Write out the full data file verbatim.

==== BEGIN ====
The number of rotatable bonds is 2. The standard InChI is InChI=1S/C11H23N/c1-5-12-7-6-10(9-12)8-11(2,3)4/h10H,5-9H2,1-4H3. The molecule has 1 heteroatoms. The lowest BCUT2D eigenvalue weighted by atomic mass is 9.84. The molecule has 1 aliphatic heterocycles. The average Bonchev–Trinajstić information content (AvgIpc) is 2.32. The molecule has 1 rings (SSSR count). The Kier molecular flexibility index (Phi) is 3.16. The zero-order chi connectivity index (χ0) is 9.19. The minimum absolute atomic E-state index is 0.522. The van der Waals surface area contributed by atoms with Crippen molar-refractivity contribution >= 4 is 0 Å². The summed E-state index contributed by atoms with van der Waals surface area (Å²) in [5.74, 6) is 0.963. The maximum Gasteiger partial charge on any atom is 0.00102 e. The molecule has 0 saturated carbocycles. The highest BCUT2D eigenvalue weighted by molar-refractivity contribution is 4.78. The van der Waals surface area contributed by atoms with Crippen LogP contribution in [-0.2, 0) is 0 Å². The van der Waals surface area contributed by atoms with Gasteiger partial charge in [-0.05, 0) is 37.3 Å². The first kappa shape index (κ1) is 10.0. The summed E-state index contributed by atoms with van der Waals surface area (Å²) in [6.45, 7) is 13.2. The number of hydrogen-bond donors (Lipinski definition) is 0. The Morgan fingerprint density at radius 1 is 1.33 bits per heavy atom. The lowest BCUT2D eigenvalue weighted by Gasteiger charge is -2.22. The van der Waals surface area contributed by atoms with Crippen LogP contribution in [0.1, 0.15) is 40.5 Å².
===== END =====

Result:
The number of rotatable bonds is 2. The standard InChI is InChI=1S/C11H23N/c1-5-12-7-6-10(9-12)8-11(2,3)4/h10H,5-9H2,1-4H3. The molecule has 1 heteroatoms. The lowest BCUT2D eigenvalue weighted by atomic mass is 9.84. The molecule has 1 aliphatic heterocycles. The average Bonchev–Trinajstić information content (AvgIpc) is 2.32. The molecule has 1 rings (SSSR count). The Kier molecular flexibility index (Phi) is 3.16. The zero-order chi connectivity index (χ0) is 9.19. The minimum absolute atomic E-state index is 0.522. The van der Waals surface area contributed by atoms with Crippen molar-refractivity contribution >= 4 is 0 Å². The summed E-state index contributed by atoms with van der Waals surface area (Å²) in [5.74, 6) is 0.963. The maximum Gasteiger partial charge on any atom is 0.00102 e. The molecule has 0 saturated carbocycles. The highest BCUT2D eigenvalue weighted by molar-refractivity contribution is 4.78. The van der Waals surface area contributed by atoms with Crippen LogP contribution in [-0.2, 0) is 0 Å². The van der Waals surface area contributed by atoms with Gasteiger partial charge in [-0.05, 0) is 37.3 Å². The first kappa shape index (κ1) is 10.0. The summed E-state index contributed by atoms with van der Waals surface area (Å²) in [6.45, 7) is 13.2. The number of hydrogen-bond donors (Lipinski definition) is 0. The Morgan fingerprint density at radius 1 is 1.33 bits per heavy atom. The lowest BCUT2D eigenvalue weighted by Gasteiger charge is -2.22. The van der Waals surface area contributed by atoms with Crippen LogP contribution in [0.1, 0.15) is 40.5 Å².